Slavery was always a part of Thomas Jefferson's vision for the University of Virginia. Enslaved individuals built the Academical Village, and the daily work Black bondsmen and women performed supported the academic experience of the white men who enrolled. At the Law School, legal lessons of slavery and mastery were core to a curriculum centered on property law. Antebellum law faculty trained a generation of lawyers to uphold and defend slavery, not just legally but politically and socially. Professors John B. Minor and James P. Holcombe were enslavers and ardent defenders of the institution. They utilized legal texts to support slavery as a “positive good.” Minor and Holcombe remained steadfast in this view, inside and outside the classroom, even as the South headed towards the Civil War. 

Professor Justene Hill Edwards shares about the lived experience of slavery on Grounds, as well as the intersections of slavery and legal pedagogy at Virginia Law. In this episode, we discuss the ways that UVA law professors taught the laws of slavery to their students, and also how they imbued these same students with their own perspectives of the institution.

Guest Bio

Professor Justene Hill Edwards is associate professor of history at the University of Virginia. She specializes in African American history, specifically the impact that slavery made on Black economic life in the US. Her book, Unfree Markets: The Slaves' Economy and the Rise of Capitalism in South Carolina, was published by Columbia University Press in 2021. Hill Edwards is the recipient of the Mellon New Direction Fellowship. She is also a 2022 Carnegie Fellow.

Select Bibliography

Below are links to records for select special collections materials featured in this episode. 


Arthur J. Morris Law Library Special Collections, University of Virginia


Albert and Shirley Small Special Collections Library, University of Virginia


We also invite you to explore the websites and initiatives mentioned in this episode that seek to chronicle the history of slavery at the University of Virginia and grapple with the institution’s legacy on Grounds today.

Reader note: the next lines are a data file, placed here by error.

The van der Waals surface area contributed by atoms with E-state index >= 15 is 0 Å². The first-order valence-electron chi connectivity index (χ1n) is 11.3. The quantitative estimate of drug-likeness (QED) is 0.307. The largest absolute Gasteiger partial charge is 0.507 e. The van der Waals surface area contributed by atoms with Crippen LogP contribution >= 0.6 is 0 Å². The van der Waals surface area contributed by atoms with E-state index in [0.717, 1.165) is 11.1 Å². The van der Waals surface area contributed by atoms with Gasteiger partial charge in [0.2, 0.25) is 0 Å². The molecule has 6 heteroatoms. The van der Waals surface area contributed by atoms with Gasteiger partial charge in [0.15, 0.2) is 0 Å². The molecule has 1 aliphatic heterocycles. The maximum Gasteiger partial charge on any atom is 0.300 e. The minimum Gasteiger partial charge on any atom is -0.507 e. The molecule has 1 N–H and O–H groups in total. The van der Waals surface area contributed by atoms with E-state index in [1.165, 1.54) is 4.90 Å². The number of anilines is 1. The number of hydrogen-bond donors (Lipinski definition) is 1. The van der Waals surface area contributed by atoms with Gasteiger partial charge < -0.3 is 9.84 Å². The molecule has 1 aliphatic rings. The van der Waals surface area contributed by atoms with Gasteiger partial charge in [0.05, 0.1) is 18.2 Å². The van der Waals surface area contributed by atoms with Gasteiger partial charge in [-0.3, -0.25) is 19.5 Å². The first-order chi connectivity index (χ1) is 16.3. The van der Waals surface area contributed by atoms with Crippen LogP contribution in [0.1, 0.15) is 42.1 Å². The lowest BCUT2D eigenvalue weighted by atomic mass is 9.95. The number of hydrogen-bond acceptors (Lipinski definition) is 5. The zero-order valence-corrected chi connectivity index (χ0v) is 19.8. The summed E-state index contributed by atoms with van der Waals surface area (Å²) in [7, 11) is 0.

Slavery & the University of Virginia School of Law

“Slavery and the University of Virginia School of Law is a project of the UVA Law Library that examines UVA Law’s historical connections to the institution of slavery through people, places, and pedagogy. From UVA's Academical Village, legal education in the antebellum period played out within a landscape of enslavement. In the classroom, faculty lectured on slavery as a social good. Law student notebooks, digitized and available on this site, enable this new research into the inclusion of slavery in UVA’s antebellum legal curriculum.”

President’s Commission on Slavery and the University

The Commission’s charge is to “provide advice and recommendations to the President on the commemoration of the University of Virginia’s historical relationship with slavery and enslaved people” and to “explore and report on UVA’s historical relationship with slavery, highlighting opportunities for recognition and commemoration….” 

Memorial to Enslaved Laborers

The Memorial acknowledges and pays tribute to “the 4,000 or more individuals who built and maintained the University. In addition to clearing land, digging foundations, fetching water, chopping and stacking wood, cleaning, and completing daily chores for students and professors, they engaged in highly skilled labor—including cooking, molding and firing brick, complex carpentry work, roofing, transporting and carving quarried stone, blacksmithing, and making clothing, All these men, women, and children lived with dignity, resisted oppression, and aspired for freedom.”  

Jefferson’s University—Early Life Project, 1819-1870 (JUEL)

JUEL serves as “a place to encounter what life was like in the first years of the University of Virginia. Jefferson’s vision of a secular university, dedicated to enriching public life and sustaining the new republic, was both embodied in and transformed by the people who lived, worked, and studied at the University. Bringing together a trove of personal and administrative documents, as well as archival images of the university and three-dimensional digital renderings, JUEL invites users to discover the people and places of the University’s early years, stretching from its founding in 1819 through the end of the Civil War.”